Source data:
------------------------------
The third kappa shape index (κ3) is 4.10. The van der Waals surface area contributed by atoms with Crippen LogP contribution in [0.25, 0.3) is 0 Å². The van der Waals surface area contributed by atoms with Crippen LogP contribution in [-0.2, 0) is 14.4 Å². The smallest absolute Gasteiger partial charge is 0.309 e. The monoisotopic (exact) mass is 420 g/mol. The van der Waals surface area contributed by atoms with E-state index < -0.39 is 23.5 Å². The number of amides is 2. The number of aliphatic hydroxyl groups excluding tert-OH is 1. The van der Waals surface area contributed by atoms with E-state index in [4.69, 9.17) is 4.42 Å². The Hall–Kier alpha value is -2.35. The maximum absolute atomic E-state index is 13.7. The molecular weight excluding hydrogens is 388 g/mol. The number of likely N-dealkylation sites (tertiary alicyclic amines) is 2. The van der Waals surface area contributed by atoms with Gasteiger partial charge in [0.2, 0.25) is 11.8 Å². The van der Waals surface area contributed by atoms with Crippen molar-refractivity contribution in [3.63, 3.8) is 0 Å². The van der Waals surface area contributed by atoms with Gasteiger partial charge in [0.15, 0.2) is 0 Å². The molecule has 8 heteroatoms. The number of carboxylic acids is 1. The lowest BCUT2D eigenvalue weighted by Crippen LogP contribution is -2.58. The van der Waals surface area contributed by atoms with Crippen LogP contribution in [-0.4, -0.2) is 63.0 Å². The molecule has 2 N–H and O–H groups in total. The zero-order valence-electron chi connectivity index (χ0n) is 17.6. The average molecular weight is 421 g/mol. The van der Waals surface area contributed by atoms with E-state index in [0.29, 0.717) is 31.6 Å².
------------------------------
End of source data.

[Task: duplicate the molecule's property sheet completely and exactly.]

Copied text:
The third kappa shape index (κ3) is 4.10. The van der Waals surface area contributed by atoms with Crippen LogP contribution in [0.25, 0.3) is 0 Å². The van der Waals surface area contributed by atoms with Crippen LogP contribution in [-0.2, 0) is 14.4 Å². The smallest absolute Gasteiger partial charge is 0.309 e. The monoisotopic (exact) mass is 420 g/mol. The van der Waals surface area contributed by atoms with E-state index < -0.39 is 23.5 Å². The number of amides is 2. The number of aliphatic hydroxyl groups excluding tert-OH is 1. The van der Waals surface area contributed by atoms with E-state index in [4.69, 9.17) is 4.42 Å². The Hall–Kier alpha value is -2.35. The maximum absolute atomic E-state index is 13.7. The molecular weight excluding hydrogens is 388 g/mol. The number of likely N-dealkylation sites (tertiary alicyclic amines) is 2. The van der Waals surface area contributed by atoms with Gasteiger partial charge in [0.2, 0.25) is 11.8 Å². The van der Waals surface area contributed by atoms with Crippen molar-refractivity contribution in [3.63, 3.8) is 0 Å². The van der Waals surface area contributed by atoms with Gasteiger partial charge in [0.15, 0.2) is 0 Å². The molecule has 8 heteroatoms. The number of carboxylic acids is 1. The lowest BCUT2D eigenvalue weighted by Crippen LogP contribution is -2.58. The van der Waals surface area contributed by atoms with Crippen LogP contribution in [-0.4, -0.2) is 63.0 Å². The molecule has 2 N–H and O–H groups in total. The zero-order valence-electron chi connectivity index (χ0n) is 17.6. The average molecular weight is 421 g/mol. The van der Waals surface area contributed by atoms with E-state index in [0.29, 0.717) is 31.6 Å².